Thursday, January 29, 2009

all the colors of the rainbow


A good way to gauge the nutrient density of what you eat is to see how many colors are on your plate.  The more colors the better!  Nutrient density is just a term used to figure out how much calorie bang for your buck your are getting in the foods you eat.  For example, a colorful salad has way more nutrients packed into it for not that many calories, while a candy bar is calorie dense, it doesn’t really have that many nutrients.  So the salad is more nutrient dense.  Pretty easy, right?  You want to make the calories you eat the most nutrient dense and give you the biggest bang for your buck.  A good way to start eating healthier, without focusing on calorie this, numbers of that, is to simply incorporate more colors into your diet. 

We don’t even know all the synergistic properties of fruits and vegetables yet, but eating whole foods is much better than taking a vitamin as an excuse to eat crappy.  Although I do take a regular multivitamin every so often to make sure I’m hitting all my bases.  All those phytonutrients work together somehow to keep us healthy and help prevent many chronic diseases like cancer.  It’s amazing to me how nature and the foods we eat can do this!

100_2260My salad I had for dinner tonight was like an explosion of flavors in my mouth!  I took romaine salad greens (the greener the better, so iceberg isn’t the best choice), topped it with some marinated vegetables I made from the Splendid Table Cookbook (you have to try this one!), mini heirloom tomatoes from Trader Joe’s (look at the purple one!), some dried fruit and creamy goat cheese.   I am a big fan of contrasting flavors and the tangy yet sweet marinated vegetables with a slight crisp, along the sweet and plump tomatoes and the creamy goat cheese just sang!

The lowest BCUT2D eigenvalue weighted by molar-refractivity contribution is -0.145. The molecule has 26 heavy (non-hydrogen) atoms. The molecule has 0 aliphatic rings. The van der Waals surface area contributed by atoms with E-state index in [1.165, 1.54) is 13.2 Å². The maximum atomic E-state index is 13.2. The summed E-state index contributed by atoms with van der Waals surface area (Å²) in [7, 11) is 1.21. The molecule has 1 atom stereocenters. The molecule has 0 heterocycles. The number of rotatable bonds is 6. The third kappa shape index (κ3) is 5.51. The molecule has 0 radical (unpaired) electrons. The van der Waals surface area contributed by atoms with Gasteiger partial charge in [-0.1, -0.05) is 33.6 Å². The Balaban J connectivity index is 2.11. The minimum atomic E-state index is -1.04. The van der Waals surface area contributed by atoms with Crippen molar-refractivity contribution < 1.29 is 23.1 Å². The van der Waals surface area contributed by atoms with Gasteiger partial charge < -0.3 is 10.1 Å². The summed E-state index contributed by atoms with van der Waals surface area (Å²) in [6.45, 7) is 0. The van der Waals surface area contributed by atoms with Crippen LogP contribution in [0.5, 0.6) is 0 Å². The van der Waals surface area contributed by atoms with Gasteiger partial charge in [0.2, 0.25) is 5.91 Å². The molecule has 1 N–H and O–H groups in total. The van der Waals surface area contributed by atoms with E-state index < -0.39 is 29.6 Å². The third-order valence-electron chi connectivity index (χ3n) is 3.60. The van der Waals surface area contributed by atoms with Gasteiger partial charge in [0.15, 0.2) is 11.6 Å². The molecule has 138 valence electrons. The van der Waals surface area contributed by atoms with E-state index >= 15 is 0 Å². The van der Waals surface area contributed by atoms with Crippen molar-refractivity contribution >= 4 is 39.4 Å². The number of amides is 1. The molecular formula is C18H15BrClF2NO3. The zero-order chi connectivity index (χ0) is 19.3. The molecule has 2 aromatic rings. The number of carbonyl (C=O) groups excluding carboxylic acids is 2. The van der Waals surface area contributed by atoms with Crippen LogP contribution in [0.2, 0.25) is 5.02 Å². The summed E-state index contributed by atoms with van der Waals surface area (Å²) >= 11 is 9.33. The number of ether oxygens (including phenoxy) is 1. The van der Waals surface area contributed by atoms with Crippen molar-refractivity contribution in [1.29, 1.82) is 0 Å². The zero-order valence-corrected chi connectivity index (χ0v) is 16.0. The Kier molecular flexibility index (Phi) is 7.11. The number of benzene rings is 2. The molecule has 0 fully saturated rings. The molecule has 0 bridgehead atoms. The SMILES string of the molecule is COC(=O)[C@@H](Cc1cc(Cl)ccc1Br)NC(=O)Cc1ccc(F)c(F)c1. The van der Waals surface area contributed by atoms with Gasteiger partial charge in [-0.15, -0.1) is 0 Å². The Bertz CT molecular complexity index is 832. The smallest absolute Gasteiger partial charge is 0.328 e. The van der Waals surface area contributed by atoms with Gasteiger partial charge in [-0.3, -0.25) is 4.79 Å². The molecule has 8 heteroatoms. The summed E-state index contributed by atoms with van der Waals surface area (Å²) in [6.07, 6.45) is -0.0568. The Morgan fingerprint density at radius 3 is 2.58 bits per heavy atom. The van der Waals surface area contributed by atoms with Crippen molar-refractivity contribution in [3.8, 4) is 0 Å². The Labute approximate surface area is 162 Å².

100_2267 Then for the main I decided to make the Quinoa Stuffed Bell Peppers I featured on my Happy New Year post.  Wow, these were good.  If you haven’t tried fontina cheese, I would HIGHLY recommend it.  It’s a semi-soft cheese that tastes like buttery toast and melts in your mouth.  I also topped them with an aged Parmesan from Trader Joe’s.  This is the real stuff.  It has such quality flavor that you don’t even need to use that  much, which is good because it is 12.99/lb!  I only get this stuff every once in awhile, but it is so worth it.  And the walnuts!  Every few 100_2256mouthfuls you get a nice toasty crunch inside.  I only baked it for 30 minutes covered at 450 this time and the peppers came out nice and soft.  Then I added the cheese on top and baked for another 10 minutes.  So delicious I ate the whole darn pepper!


Here are some more pics!


     Ahhh . . . that glorious rind says it all











Flavor Explosion! 










Oooeeeyyy  Gooooeeeyy Fontina!


Yum in my tum!


What’s your favorite vegetable, and what’s your favorite way to use it in recipes?